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Catabolic pathways gradually oxidize an energy source in a controlled manner so that the energy released can be harvested. A specific enzyme catalyzes each step. Substrate-level phosphorylation uses chemical energy to synthesize ATP; oxidative phosphorylation employs proton motive force to synthesize ATP. Reducing power in the form of NADH and FADH2 is used to generate the proton motive force; the reducing power of NADPH is utilized in biosynthesis. Precursor metabolites are metabolic intermediates that can be used in biosynthesis. The central metabolic pathways generate ATP, reducing power, and precursor metabolites.

■ How does the fate of electrons carried by NADPH differ from those carried by NADH?

■ Why are the central metabolic pathways called amphibolic pathways?

■ Why does fermentation release less energy than respiration?

6.2 Enzymes

Recall that enzymes are proteins that act as biological catalysts, facilitating the conversion of a substrate into a product (see figure 6.6). They do this with extraordinary specificity and speed, usually acting on only one, or a very limited number of, substrates. They are neither consumed nor permanently changed during a reaction, allowing a single enzyme molecule to be rapidly used over and over again. In only one second, the fastest enzymes can transform more than 104 substrate molecules to products. More than a thousand different enzymes exist in a cell; most are given a common name that reflects their function and ends with the suffix -ase. For example, those that degrade proteins are collectively called proteases. ■ enzymes, p. 131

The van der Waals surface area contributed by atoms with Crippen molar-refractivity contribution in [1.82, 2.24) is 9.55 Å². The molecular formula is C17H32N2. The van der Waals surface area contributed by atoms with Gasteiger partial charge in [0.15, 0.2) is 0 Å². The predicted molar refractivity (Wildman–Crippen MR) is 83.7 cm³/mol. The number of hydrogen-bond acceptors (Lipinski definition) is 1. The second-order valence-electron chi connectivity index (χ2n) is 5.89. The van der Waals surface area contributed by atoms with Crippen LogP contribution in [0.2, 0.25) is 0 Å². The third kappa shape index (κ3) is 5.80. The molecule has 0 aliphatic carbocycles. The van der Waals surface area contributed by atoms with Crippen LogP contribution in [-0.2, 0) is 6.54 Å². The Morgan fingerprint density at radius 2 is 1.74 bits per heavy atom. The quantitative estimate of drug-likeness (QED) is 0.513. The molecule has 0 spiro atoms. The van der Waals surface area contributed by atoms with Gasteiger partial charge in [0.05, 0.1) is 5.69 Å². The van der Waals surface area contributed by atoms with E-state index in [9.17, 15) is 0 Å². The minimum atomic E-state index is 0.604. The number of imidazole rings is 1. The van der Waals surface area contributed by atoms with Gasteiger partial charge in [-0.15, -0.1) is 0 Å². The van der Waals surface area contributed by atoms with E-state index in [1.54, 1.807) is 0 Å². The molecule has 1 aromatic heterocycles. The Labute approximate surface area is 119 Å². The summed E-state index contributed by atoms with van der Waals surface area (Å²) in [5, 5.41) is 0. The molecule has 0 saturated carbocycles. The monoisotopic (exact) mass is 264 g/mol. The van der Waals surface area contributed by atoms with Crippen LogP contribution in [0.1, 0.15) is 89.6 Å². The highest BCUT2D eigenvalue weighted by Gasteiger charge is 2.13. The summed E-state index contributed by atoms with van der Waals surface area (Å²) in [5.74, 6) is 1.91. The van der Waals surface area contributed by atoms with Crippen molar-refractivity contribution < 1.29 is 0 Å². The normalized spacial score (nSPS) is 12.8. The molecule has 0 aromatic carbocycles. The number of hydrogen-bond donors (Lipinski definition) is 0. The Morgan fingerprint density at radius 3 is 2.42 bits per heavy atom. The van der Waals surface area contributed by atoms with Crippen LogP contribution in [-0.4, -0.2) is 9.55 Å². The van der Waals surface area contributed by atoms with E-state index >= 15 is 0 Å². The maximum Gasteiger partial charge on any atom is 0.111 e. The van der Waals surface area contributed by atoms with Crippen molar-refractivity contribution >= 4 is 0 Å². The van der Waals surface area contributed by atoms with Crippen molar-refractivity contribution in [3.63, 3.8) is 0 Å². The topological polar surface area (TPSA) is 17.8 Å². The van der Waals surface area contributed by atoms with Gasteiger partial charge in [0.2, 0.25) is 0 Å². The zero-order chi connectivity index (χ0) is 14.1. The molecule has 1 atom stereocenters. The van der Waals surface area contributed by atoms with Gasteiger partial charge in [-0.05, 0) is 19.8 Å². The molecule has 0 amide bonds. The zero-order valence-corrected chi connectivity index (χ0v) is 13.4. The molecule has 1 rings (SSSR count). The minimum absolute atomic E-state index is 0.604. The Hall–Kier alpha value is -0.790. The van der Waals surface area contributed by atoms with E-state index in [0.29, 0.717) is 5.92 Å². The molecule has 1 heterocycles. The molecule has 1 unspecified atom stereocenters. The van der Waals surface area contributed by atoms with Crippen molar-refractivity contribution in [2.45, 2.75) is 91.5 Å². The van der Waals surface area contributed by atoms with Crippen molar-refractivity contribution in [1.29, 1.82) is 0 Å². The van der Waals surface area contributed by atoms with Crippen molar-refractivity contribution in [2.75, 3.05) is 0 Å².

Mechanisms and Consequences of Enzyme Action

An enzyme has on its surface an active or catalytic site, typically a relatively small crevice (figure 6.10). This is the critical site to which a substrate binds by weak forces. The binding of the

Substrate

Products are released

Substrate

Enzyme

Enzyme-substrate complex formed

Enzyme

Enzyme Substrate

unchanged

Enzyme Substrate

Figure 6.10 Mechanism of Enzyme Action (a)The substrate binds to the active site, forming an enzymesubstrate complex.The products are then released, leaving the enzyme unchanged and free to combine with new substrate molecules. (b) A model showing an enzyme and its substrate. (c)The binding of the substrate to the active site causes the shape of the flexible enzyme to change slightly.

Figure 6.10 Mechanism of Enzyme Action (a)The substrate binds to the active site, forming an enzymesubstrate complex.The products are then released, leaving the enzyme unchanged and free to combine with new substrate molecules. (b) A model showing an enzyme and its substrate. (c)The binding of the substrate to the active site causes the shape of the flexible enzyme to change slightly.

substrate to the active site causes the shape of the flexible enzyme to change slightly. This mutual interaction, or induced fit, results in a temporary intermediate called the enzymesubstrate complex. The substrate is held within this complex in a specific orientation so that the activation energy for a given reaction is lowered, allowing the products to be formed. The products are then released, leaving the enzyme unchanged and free to combine with new substrate molecules. Note that enzymes may also catalyze reactions in which two substrates are joined to create one product. Theoretically, all enyzme-catalyzed reactions are reversible. The free energy change of certain reactions, however, makes them effectively non-reversible.